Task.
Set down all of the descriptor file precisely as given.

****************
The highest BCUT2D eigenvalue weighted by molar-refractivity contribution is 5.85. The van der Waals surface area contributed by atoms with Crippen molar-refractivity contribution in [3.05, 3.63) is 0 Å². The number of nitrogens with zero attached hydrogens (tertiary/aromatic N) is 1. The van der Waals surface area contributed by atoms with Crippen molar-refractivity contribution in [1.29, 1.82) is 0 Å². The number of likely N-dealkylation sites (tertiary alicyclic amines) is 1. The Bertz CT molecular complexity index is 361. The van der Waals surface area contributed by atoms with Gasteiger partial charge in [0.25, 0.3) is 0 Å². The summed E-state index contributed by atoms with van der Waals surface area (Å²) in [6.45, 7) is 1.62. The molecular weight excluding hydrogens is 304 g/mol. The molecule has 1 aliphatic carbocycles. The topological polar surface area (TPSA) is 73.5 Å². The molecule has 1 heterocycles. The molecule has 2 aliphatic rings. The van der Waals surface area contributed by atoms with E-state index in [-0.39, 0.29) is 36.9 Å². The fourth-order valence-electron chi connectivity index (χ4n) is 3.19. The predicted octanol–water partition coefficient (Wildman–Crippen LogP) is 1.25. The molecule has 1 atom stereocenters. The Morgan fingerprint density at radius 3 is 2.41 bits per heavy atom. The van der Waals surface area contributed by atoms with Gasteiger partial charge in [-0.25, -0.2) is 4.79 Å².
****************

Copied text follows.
The highest BCUT2D eigenvalue weighted by molar-refractivity contribution is 5.85. The van der Waals surface area contributed by atoms with Crippen molar-refractivity contribution in [3.05, 3.63) is 0 Å². The number of nitrogens with zero attached hydrogens (tertiary/aromatic N) is 1. The van der Waals surface area contributed by atoms with Crippen molar-refractivity contribution in [1.29, 1.82) is 0 Å². The number of likely N-dealkylation sites (tertiary alicyclic amines) is 1. The Bertz CT molecular complexity index is 361. The van der Waals surface area contributed by atoms with Gasteiger partial charge in [0.25, 0.3) is 0 Å². The summed E-state index contributed by atoms with van der Waals surface area (Å²) in [6.45, 7) is 1.62. The molecular weight excluding hydrogens is 304 g/mol. The molecule has 1 aliphatic carbocycles. The topological polar surface area (TPSA) is 73.5 Å². The molecule has 1 heterocycles. The molecule has 2 aliphatic rings. The van der Waals surface area contributed by atoms with E-state index in [-0.39, 0.29) is 36.9 Å². The fourth-order valence-electron chi connectivity index (χ4n) is 3.19. The predicted octanol–water partition coefficient (Wildman–Crippen LogP) is 1.25. The molecule has 1 atom stereocenters. The Morgan fingerprint density at radius 3 is 2.41 bits per heavy atom. The van der Waals surface area contributed by atoms with Gasteiger partial charge in [-0.25, -0.2) is 4.79 Å².